Tagged: moving on

The End of Our Mourning

The death of Moses was a pivotal time for the Israelites. Wandering through the desert for forty years on their way to the Promised Land, it’s no surprise they were deeply distressed upon the news of their leader’s death. After all, he was supposed to bring them there, right?

“Moses was a hundred and twenty years old when he died, yet his eyes were not weak nor his strength gone. The Israelites grieved for Moses in the plains of Moab thirty days, until the time of weeping and mourning was over.” (Deuteronomy 34:7-8)

There are several things we learn from these verses.

1) Moses died while he still had his strength.

Moses led the Israelites all those years but there was one among them worthy of finishing the job. Joshua was chosen to finally lead the Israelites into the Promised Land. Joshua was courageous and trusted God (Exodus 17:10, Deut. 34:9, Joshua 3:1) while Moses was less than brave (Exodus 3:13, 4:1, 4:10). Joshua was immediately obedient (Joshua 3:1) and made sure he and the Israelites were putting God first, allowing Him to lead the way (Joshua 3:3, 24:15). He believed that God would work miracles (Joshua 3:5) and was “filled with the spirit of wisdom” (Deut. 34:9).

Moses was a great leader, but God had another in mind. In order to finish the job, he had to make way for Joshua.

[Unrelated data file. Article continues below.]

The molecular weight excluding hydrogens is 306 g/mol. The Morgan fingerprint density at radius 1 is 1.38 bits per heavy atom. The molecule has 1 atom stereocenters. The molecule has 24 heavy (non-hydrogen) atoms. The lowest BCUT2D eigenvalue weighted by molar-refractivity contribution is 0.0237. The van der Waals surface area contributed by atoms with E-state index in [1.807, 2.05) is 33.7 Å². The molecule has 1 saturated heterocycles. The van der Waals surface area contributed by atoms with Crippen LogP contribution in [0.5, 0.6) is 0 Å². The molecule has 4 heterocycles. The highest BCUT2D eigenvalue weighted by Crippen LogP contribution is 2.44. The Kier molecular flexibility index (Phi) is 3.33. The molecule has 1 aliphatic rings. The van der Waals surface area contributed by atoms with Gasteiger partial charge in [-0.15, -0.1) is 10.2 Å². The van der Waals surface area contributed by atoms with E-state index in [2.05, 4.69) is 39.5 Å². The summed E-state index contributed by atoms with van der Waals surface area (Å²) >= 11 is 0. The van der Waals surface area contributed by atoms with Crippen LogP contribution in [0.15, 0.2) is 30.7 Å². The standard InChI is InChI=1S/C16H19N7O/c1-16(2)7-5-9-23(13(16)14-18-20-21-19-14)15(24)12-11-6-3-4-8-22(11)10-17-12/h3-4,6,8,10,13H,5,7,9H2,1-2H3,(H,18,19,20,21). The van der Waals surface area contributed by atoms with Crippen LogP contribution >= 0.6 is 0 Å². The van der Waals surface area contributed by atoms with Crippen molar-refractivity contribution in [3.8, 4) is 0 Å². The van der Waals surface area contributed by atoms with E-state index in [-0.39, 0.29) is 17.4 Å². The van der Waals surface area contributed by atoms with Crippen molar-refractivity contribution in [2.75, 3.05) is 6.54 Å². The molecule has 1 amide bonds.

Likewise, we suffer from loss in our lives very unexpectedly. When it seems like everything’s going great and there’s even better things to come, God eventually throws a curve ball in our lives. This isn’t too harm us or purposefully cause us or others to suffer. Sometime it is just to make way for better things.

2) The Israelites grieved for Moses for thirty days.

Why is this significant? Because during the time period of the Israelites’ wandering, traditional mourning lasted SEVEN days, NOT thirty. This implies that the loss of Moses was especially painful and especially dramatic.

We all suffer in our lives, some more than others. Sometimes we can’t help but mourn and weep for our losses. Change can be especially difficult to deal with. The Israelites depended on Moses for so many years. What were they to do now that he was gone?

3) The Israelites remained in place “until the time of weeping and mourning was over.”

It’s understandable that we are afraid of the future or have no wish to press forward while we are hurting or mourning. However, the Israelites knew that they had to make a conscious effort to focus on what’s ahead and not let their sufferings hold them back. Instead of wallowing in their pain for forty more years, they CHOSE to listen to Joshua (Deut. 34:9) and followed him into new territory, closer to their destination, the Promised Land.

You may be struggling right now. You may be tired and hurt. You may not have a wish to move forward. You may be questioning why God would bring such pain into your life. One thing that must be remembered is that IT’S NOT OVER. Like the Israelites, a lot of us need to make a conscious effort to put our trust in God once again. We need to pack up our bags and continue walking towards the Promised Land. It’s so easy to wallow in pain, but God has other plans for us.

Give your struggles up to God and put your faith in Him. Expect a miracle.